Instructors Lisa Tilder and Stephen Turk

The Pod House serves as a model for small-scale and sustainable living.  At 130 square feet, it is designed to be a showpiece for the COSI Museum and Science Center and also be a viable home for two people.  Since COSI is a children's science museum, the design is meant to be playful and approachable while simultaneously exhibiting sustainable technologies in plain sight.  Solar panels, a hot-water heater, water reuse and phase change materials all reduce environmental impact, while SIPS, FSC-certified plywood and local building materials ensure that the carbon footprint is as low as possible.  The form and orientation of the Pod are also optimized to ensure passive forms of energy use and an easy to understand sustainable message.  

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The form of the Pod follows a straightforward diagram and the iconic house shape is simply transformed based on sustainable principles.  First, the pitch of the roof increases to 55 degrees to allow for maximum solar energy absorption.  Next the east-facing wall is canted to allow for greater passive-heat gain.  Lastly, the roof is lifted at one end to create a perspectival trick which makes the Pod look much larger, while also making space for a lofted bed.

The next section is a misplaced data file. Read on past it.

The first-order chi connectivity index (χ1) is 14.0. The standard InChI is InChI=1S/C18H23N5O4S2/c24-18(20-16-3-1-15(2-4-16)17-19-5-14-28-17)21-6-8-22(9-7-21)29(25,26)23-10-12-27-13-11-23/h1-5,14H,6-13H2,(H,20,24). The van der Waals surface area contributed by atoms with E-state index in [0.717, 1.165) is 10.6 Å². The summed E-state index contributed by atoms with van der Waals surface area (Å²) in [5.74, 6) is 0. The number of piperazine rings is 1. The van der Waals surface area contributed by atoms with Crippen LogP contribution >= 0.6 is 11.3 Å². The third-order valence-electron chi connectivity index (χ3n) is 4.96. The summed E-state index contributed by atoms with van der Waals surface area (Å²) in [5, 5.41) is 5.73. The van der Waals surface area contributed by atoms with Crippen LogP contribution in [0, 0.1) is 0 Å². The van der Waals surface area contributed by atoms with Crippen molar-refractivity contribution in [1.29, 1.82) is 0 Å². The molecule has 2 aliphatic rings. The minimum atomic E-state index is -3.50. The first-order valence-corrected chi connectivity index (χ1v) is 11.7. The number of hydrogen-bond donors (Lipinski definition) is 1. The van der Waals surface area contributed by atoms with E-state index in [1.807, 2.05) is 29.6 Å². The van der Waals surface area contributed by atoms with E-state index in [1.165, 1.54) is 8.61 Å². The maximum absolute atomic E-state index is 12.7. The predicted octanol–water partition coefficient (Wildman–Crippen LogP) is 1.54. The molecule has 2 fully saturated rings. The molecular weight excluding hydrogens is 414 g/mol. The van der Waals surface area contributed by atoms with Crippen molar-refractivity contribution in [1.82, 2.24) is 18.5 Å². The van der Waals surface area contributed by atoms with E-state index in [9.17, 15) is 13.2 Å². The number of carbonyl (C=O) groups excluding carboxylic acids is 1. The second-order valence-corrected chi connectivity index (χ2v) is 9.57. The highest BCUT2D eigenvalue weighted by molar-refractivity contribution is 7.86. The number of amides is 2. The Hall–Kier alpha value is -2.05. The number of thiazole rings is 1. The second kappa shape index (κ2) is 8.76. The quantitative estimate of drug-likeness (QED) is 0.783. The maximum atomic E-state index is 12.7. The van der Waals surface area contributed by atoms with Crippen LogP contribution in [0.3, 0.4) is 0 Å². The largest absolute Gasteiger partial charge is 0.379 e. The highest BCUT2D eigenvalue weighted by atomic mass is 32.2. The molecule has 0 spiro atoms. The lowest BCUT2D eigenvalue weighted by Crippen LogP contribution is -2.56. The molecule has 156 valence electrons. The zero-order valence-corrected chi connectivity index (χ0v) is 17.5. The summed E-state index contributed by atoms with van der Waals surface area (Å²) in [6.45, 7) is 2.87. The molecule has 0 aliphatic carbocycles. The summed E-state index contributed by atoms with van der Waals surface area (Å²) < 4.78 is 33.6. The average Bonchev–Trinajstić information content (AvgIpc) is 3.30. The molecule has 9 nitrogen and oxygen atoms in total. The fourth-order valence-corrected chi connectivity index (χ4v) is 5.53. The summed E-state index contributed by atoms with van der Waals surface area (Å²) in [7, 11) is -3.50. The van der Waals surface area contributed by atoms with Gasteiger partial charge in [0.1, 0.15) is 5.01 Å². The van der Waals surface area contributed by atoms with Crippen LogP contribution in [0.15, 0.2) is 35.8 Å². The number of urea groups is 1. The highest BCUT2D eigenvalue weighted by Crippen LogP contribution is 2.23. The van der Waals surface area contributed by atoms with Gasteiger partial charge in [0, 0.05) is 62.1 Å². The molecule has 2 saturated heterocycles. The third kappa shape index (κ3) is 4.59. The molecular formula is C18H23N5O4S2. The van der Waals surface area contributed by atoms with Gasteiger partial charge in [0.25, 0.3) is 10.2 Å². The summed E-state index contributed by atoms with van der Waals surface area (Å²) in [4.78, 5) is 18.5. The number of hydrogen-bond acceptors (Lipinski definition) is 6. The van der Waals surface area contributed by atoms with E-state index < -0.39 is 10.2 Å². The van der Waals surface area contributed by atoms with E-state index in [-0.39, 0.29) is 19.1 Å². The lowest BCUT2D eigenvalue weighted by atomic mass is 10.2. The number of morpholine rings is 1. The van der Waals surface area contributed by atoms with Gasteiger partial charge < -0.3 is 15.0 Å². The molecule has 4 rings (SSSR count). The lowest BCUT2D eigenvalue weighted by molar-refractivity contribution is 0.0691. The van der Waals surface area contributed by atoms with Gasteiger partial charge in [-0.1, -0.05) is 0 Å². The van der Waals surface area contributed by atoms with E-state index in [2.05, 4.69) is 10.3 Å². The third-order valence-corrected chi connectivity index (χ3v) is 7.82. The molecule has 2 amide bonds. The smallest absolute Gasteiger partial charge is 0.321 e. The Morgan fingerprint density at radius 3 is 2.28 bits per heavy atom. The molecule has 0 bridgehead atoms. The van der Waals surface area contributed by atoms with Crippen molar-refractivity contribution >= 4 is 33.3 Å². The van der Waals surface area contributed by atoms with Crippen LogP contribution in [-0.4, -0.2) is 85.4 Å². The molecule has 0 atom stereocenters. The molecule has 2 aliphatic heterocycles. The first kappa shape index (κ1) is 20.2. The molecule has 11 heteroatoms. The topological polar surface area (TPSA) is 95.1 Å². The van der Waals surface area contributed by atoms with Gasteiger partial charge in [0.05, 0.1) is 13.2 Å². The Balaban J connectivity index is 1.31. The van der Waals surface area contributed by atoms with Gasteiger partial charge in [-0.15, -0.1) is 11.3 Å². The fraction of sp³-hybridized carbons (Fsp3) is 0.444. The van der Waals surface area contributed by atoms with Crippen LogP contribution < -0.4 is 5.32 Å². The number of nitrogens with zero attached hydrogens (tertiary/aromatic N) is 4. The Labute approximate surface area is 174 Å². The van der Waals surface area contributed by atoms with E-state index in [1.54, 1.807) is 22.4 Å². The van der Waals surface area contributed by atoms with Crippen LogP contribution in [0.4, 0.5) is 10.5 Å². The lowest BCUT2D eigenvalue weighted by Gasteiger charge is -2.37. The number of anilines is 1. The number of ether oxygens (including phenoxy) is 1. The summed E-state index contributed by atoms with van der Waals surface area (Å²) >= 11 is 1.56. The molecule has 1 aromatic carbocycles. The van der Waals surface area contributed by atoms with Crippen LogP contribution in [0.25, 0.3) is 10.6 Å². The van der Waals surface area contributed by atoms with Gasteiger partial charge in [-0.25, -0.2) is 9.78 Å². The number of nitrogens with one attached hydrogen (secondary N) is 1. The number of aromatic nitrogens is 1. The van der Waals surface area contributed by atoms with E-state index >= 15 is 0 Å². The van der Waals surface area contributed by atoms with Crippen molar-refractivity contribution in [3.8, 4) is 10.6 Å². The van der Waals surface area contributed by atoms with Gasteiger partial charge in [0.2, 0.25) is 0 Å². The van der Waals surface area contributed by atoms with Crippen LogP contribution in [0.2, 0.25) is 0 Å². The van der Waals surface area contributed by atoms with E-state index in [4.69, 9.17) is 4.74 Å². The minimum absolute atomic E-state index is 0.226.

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The wood interior creates a gorgeous living space which morphs from walls to bench, to storage, shelves and bed.  

 

The circular pattern on the floor holds phase change material which changes from solid to liquid at room temperature.  When it solidifies it releases stored energy (heat) in cold temperatures and stores energy in its liquid state when the air is warmer.  

 

The Pod has been a popular attraction at the Center of Science and Industry in Columbus, Ohio and has hopefully conveyed a message of sustainable life to a young audience in the city.  

 

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